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Chicago: Minimum Gun Rights

Chicago: Minimum Gun Rights
Nam Y. Huh / AP Photo

Nam Y. Huh / AP Photo

A federal judge instructed Chicago in January that it was not free simply to ban gun stores from operating in the city. Chicago mayor and former Presidential chief of staff Rahm Emanuel went to work and now has presented a proposed gun store ordinance to the City Council.

As you would expect, it is a masterpiece of hypocrisy. While making a show of compliance with the judge's order, the new law would effectively continue the ban by other means.

Chicago has a land area of 246 square miles. There are skyscraper blocks downtown, long stretches of bungalows farther out, run-down industrial districts. You'd think there would be plenty of spots for a nice gun store, right?

Wrong. The proposed ordinance forbids gun stores near parks, schools and in such a profusion of other places that the Emanuel administration itself states that a store could be located only in about  .05% of Chicago. That's just over one square mile, by my calculator.

And if you, Mr. Prospective Gun Dealer, were somehow able to locate that sliver of real estate where a store would be allowed, you'd have to get the support of your alderman, since those 50 local satraps effectively control what gets built in their wards. And since they are pretty much all liberal Democrats, good luck getting that sign-off.

If, in the extremely unlikely event you were able to open a store, every gun sale would have to be videotaped,  you'd be able to sell any customer no more than one handgun per month, and customers would have to wait three days to take possession of a handgun, one day for a rifle. The city would be free to audit your books every three months. That's supposedly to discourage trafficking, but given Chicago's rich history of political intimidation and other shenanigans, there are probably quite a few potential customers who'd just as soon not have someone from the city government knowing they have a gun.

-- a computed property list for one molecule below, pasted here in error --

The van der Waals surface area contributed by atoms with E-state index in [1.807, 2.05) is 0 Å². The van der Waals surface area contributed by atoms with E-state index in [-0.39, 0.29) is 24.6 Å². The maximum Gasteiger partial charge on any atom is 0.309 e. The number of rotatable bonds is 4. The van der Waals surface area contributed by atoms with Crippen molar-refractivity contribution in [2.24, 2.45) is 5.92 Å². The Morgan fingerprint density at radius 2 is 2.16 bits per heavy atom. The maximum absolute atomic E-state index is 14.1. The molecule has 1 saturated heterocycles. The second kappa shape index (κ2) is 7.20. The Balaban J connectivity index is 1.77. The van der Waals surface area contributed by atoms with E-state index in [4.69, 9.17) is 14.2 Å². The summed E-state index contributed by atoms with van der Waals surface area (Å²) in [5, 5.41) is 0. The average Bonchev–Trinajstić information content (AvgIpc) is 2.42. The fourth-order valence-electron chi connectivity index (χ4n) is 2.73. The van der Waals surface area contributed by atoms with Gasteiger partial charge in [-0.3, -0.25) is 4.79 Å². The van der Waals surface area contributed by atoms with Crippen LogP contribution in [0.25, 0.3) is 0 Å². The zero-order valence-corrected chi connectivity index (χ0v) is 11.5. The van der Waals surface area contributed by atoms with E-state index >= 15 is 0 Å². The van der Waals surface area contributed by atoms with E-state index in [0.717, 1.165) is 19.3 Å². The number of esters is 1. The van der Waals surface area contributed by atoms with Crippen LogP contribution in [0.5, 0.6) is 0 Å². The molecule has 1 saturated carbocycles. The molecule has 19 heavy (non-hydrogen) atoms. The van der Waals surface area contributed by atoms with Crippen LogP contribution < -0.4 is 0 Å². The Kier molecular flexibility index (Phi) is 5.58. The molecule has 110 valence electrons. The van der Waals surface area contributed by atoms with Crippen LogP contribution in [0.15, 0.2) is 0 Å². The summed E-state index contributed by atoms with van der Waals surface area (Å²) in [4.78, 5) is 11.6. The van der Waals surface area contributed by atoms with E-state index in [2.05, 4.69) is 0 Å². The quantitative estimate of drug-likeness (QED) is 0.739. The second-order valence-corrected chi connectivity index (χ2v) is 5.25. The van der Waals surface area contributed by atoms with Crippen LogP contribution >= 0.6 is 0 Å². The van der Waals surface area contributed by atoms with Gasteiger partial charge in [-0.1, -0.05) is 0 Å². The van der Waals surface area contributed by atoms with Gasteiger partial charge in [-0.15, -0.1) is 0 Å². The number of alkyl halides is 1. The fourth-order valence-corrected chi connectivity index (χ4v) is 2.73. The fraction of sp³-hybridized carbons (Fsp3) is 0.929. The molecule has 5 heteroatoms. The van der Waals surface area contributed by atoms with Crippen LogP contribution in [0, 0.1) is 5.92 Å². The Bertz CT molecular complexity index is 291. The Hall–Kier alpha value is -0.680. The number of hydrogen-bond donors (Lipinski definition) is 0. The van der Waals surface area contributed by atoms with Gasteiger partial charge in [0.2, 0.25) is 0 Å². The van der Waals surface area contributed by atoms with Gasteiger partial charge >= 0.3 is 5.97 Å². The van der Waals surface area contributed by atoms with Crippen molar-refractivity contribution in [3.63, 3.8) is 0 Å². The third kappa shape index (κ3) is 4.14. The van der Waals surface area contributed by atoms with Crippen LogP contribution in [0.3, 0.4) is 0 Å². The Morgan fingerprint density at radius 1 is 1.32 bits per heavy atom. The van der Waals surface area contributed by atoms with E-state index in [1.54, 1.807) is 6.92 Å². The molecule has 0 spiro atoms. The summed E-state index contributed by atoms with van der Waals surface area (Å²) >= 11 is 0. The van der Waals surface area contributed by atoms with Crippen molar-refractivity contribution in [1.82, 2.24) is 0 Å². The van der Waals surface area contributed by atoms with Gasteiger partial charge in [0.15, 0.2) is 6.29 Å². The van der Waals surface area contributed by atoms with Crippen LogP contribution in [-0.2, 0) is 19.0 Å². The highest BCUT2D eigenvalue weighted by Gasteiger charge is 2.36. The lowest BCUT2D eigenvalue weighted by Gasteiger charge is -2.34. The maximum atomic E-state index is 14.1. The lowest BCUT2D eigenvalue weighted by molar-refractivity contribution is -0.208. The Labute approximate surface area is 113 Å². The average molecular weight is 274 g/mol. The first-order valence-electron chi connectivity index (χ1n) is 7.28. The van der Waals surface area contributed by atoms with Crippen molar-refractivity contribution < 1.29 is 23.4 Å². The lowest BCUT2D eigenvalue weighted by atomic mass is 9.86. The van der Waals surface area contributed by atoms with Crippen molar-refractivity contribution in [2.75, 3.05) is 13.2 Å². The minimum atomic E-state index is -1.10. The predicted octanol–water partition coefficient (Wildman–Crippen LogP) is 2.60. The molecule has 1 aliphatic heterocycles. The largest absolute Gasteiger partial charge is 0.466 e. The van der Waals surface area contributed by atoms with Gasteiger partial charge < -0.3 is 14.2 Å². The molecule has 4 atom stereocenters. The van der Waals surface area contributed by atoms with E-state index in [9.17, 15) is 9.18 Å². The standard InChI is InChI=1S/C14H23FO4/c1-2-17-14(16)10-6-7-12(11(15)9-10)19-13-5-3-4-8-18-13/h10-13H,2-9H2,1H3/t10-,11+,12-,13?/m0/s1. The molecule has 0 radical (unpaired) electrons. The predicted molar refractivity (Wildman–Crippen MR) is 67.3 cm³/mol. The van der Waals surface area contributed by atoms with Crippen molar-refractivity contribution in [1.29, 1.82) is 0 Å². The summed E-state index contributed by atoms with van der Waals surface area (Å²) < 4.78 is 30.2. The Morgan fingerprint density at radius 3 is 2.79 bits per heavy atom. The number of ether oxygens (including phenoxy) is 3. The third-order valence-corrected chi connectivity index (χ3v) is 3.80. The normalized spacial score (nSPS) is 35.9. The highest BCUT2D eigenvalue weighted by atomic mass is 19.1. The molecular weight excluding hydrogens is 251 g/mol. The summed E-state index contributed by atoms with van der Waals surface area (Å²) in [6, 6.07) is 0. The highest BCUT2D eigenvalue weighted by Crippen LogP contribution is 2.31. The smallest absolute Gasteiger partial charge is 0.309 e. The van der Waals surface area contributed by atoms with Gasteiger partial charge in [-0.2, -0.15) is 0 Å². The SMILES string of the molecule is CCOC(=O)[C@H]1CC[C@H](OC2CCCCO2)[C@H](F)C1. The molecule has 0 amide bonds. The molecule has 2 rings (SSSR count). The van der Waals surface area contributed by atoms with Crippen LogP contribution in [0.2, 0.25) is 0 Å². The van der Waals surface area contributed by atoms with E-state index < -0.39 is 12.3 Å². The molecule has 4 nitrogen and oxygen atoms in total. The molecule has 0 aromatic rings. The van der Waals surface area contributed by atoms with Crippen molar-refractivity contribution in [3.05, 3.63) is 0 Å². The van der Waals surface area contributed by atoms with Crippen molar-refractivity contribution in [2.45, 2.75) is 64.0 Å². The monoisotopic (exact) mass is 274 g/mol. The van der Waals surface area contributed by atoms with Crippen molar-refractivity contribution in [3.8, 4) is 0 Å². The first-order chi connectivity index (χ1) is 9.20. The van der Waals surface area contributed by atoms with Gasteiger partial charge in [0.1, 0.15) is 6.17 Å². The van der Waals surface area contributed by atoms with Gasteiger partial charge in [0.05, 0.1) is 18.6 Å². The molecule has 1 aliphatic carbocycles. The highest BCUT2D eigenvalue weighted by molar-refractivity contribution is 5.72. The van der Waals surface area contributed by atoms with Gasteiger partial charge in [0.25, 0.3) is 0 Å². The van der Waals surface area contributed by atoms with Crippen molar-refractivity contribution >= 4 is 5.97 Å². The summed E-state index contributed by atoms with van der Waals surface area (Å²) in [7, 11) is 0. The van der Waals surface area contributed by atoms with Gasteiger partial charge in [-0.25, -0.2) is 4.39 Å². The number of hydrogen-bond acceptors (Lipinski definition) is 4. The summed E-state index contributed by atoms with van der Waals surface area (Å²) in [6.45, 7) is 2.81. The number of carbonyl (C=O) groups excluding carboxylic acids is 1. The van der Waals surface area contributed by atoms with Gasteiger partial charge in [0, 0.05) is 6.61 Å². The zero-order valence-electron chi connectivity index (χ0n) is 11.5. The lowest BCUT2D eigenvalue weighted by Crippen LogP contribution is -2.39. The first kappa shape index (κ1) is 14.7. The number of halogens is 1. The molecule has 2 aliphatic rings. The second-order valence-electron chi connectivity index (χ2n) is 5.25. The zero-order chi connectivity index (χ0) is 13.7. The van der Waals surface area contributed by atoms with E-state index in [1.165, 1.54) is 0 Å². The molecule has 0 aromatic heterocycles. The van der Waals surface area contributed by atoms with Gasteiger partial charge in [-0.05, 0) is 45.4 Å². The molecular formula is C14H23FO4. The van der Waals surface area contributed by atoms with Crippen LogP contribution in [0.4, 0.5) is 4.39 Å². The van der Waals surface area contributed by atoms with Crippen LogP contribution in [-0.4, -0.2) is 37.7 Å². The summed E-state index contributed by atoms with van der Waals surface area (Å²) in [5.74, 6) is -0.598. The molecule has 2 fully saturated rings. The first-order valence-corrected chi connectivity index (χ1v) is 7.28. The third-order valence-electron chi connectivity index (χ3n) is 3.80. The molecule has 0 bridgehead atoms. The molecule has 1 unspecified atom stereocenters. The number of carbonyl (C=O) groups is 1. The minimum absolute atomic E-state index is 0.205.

So if you have the money to afford Chicago real estate and can jump through all those hoops, by all means, open a gun store!

Gun ownership, and by extension, gun selling, is a constitutional right. Would it be acceptable to tell a church it can't open within 500 feet of a school or a newsstand it can't be within 500 feet of a park? Of course not. At least for the moment, no one would think of restricting First Amendment rights that way, though if you think the First Amendment is sacrosanct, I invite you to examine our college campuses.

Emanuel is doing what he thinks is the absolute minimum required to comply with the court order. The proposed ordinance is an insult to the court, which should send him back to the drawing board.

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